Hamilton Is Hub of Collaborative Consortium

The "New York Six," a group of six liberal arts colleges in Upstate New York, has received a one-year planning grant of $100,000 from The Andrew W. Mellon Foundation to begin collaborative work with the goals of controlling business costs and learning from each other's experience in areas of student life and staff development. Hamilton is the designated grantee for the project and will serve as a hub for the consortium with fiduciary and reporting responsibilities. The five other institutions include Colgate University, Hobart and William Smith Colleges, Skidmore College, St. Lawrence University and Union College.

"Hamilton is pleased to be participating in this exploratory grant, and we look forward to learning more about the viability of a New York Six consortium among our sister institutions in the upstate region," said Joe Urgo, Hamilton's acting president and dean of faculty.

The group will focus on six broad areas of collaboration and cooperation:
  • Harnessing technology to allow for greater collaboration in all areas, with emphasis on shared human resources, high end computing collaboration and advanced computer infrastructure.
  • Acquiring of goods and services, including benchmarking, joint purchasing and risk management.
  • Promoting sustainable institutional environments, including recycling operations and alternative energy supplies.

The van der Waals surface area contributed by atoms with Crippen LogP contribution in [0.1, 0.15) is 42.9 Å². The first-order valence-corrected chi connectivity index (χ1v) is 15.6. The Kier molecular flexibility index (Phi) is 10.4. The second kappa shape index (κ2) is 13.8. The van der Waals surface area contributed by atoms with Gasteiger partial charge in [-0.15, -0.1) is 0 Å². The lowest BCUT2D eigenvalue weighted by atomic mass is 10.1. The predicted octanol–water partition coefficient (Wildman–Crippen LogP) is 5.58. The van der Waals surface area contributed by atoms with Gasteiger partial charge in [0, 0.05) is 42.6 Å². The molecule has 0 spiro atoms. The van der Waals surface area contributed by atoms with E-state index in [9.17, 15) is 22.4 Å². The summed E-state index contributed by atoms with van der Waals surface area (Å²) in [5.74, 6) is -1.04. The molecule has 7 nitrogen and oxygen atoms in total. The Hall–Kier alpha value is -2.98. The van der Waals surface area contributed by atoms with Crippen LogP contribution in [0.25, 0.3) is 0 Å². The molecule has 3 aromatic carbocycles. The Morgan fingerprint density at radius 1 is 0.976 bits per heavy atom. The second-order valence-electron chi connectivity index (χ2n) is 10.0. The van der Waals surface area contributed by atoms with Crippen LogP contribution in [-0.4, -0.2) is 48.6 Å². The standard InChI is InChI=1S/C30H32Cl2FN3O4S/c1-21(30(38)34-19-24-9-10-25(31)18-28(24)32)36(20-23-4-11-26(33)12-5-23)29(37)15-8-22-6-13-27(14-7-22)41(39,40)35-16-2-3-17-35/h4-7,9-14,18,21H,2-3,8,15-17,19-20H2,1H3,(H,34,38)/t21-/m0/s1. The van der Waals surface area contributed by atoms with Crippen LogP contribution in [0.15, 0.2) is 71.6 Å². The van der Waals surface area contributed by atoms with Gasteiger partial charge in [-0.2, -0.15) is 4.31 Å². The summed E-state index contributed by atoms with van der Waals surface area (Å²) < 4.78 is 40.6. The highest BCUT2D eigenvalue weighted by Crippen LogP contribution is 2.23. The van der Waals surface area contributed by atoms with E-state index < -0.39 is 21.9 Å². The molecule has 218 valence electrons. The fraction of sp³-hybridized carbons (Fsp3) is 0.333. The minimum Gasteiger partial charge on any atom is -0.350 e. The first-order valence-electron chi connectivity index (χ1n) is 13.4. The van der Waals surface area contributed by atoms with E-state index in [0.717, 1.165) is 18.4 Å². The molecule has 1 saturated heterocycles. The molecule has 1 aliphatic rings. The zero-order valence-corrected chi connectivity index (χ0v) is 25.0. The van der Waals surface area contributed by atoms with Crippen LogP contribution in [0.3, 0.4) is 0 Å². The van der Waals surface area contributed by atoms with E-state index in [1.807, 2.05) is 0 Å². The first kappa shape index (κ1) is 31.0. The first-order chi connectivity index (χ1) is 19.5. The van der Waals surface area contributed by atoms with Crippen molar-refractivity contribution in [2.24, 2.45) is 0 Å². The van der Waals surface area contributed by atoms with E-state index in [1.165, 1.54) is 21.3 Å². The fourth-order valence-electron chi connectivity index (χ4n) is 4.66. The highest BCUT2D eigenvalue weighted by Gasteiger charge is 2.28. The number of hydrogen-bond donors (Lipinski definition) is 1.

• Maximizing student engagement, including wellness programming, alcohol and substance abuse intervention strategies, responses to differential learning styles and collaboration among teaching and learning centers.
  • Shaping workforces, including faculty development, staff development and preparation of future academic leaders.
  • Fostering intercultural literacy, including strategies for ensuring our students are prepared to live in a global and diverse world.
The consortium has hired a project manager, Amy Doonan Cronin, who will be based centrally at Hamilton College and will work in consultation with presidents, chief financial officers, directors of information technology and others on each campus. In the area of information technology, directors at the six schools already have begun working together on potential collaborations. Groups of administrators and staff in student affairs, teaching and learning centers and human resources, as well as academic deans and members of the faculty, will also work together.

Cronin, most recently a public relations and management consultant in Ithaca, N.Y., spent eight years in the Office of the President at the University of Virginia, five as the President's special assistant and chief of staff. In that role, she was closely involved in the university's engagement in two consortia – the Atlantic Coast Conference International Academic Collaborative and Universitas 21, a global network of leading comprehensive universities.

While the New York Six colleges each have distinctive institutional missions and well defined institutional identities, they share common commitments, including commitments to liberal education, intercultural understanding, teaching and scholarship and close working relationships between students and faculty. Thus, member institutions face many similar opportunities and challenges. They all believe in the value of partnership. In fact, they hold the common view that challenges posed to higher education in the early years of the 21st century demand collaborative responses. In particular, they all believe that consortial relationships will 1) help manage costs, 2) help solve problems and 3) add value to the educational experiences of students.

This story appeared in the July issue of eNews.
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